coastal farmland       Issue-CAP3-byOrHiltch

Two thirds of Ireland’s land is in agricultural use. Certain agricultural practices result in water pollution due to the run-off of fertilisers, slurry, silt, chemicals and pathogens into rivers, streams and bays. This in turn leads to a reduction in water quality and the health of the water environment.

Eutrophication resulting from agriculture is responsible of much of the moderate water pollution in Ireland. This is caused both by the contamination of water with animal slurry, which has a high level of nutrients, and by inorganic nitrate and phosphate fertilisers. This kind of pollution promotes the growth of algae and bacteria at unnaturally rapid rates, stripping the water of oxygen. The spread of animal slurry due to inclement weather or close proximity to water bodies, the over-application of fertilisers on grasslands, and poor management of farmyard wastes are the main offenders.

According to the Environmental Protection Agency (EPA), “Eutrophication of rivers and lakes due to phosphorous losses from agriculture continues to be the most critical impact of Irish agriculture on water quality”, and over 70% of phosphates reaching inland waters emanate from agricultural sources. The EPA also states in the report on biological water quality  (for the 2007-2009 period)[1] that agricultural pollution was responsible for 39% of moderate pollution, attributing this to “diffuse losses including farmyard losses, siltation due to bank erosion and cattle access to streams, phosphorus loss from riparian areas and nitrate losses from tillage land.”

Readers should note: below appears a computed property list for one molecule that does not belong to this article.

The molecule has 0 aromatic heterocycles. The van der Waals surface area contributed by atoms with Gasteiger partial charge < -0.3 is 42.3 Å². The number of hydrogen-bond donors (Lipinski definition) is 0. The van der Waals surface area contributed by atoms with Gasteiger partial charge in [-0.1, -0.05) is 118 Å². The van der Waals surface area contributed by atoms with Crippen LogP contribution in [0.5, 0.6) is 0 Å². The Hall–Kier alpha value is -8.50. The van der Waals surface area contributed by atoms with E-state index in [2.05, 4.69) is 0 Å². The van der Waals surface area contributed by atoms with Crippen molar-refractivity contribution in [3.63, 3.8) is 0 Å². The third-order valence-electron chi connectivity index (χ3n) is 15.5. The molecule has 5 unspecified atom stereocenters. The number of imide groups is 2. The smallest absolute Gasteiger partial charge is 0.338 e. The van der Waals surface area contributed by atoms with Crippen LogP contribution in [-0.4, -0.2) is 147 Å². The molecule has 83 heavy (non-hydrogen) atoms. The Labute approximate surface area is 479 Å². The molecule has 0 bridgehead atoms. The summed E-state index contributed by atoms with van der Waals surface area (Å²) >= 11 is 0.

Many riverside, lakeside and coastal wetlands in Ireland have been damaged or destroyed by activities such as field drainage (linked to intensive agriculture) and land reclamation for agricultural purposes. The resulting changes can impact negatively on a wide range of aquatic species and can also lead to the successful encroachment of invasive plant and animal species.

The pressure that agriculture exerts on the aquatic environment is set to increase in the coming years. The EPA has established that the projected 50% increase in dairy production under Food Harvest 2020 will pose a ‘significant threat’ to water quality,[2] and the 2013 South East Integrated Water Quality Report  states that “The proposed expansion of the agriculture sector, as detailed in Food Harvest 2020 … will bring large increases in farm outputs … and the threat of additional diffuse environmental pressures needs to be addressed’.

The current legislative framework is inadequate to address the wide range of agriculture-derived pressures on water in a number of ways: 1) There are legislative gaps where there are no specific regulations in place to control certain activities, e.g. animal access; 2) where regulations are in place, the provisions may not be strict enough to provide the required protection, e.g. the Good Agricultural Practice (GAP) Regulations ; 3) the implementation and enforcement of legislation is inadequate to ensure compliance.

Agricultural pollution must be dealt with as a matter of urgency if we are to meet the targets of the Water Framework Directive. There is no doubt that one of the most challenging and insidious threats to water quality is eutrophication from diffuse sources, in particular from agriculture and, to a lesser extent, from forestry and septic tanks. These challenges are not insurmountable, however. The Water Framework Directive requires them to be addressed and resolved as soon as possible. So far, the government’s vehicle for action, the 2009-2015 River Basin Management Plans, have failed to do this. SWAN will be watching the development of the 2016-2021 Plans closely to ensure that they contain the measures needed to dramatically cut water pollution from agriculture and to support farmers in doing this.

For further information, including supporting literature and SWAN recommendations on how to address agricultural pressures on water, please see the SWAN commissioned research report on the Common Agricultural Policy (CAP): Interactions with the Water Framework Directive and implications for the status of Irish Waters.



[1] EPA (2010) ‘Water Quality in Ireland 2007-2009’. EPA, Wexford

[2] EPA (2012) Ireland’s Environment- An Assessment. Environmental Protection Agency, Wexford.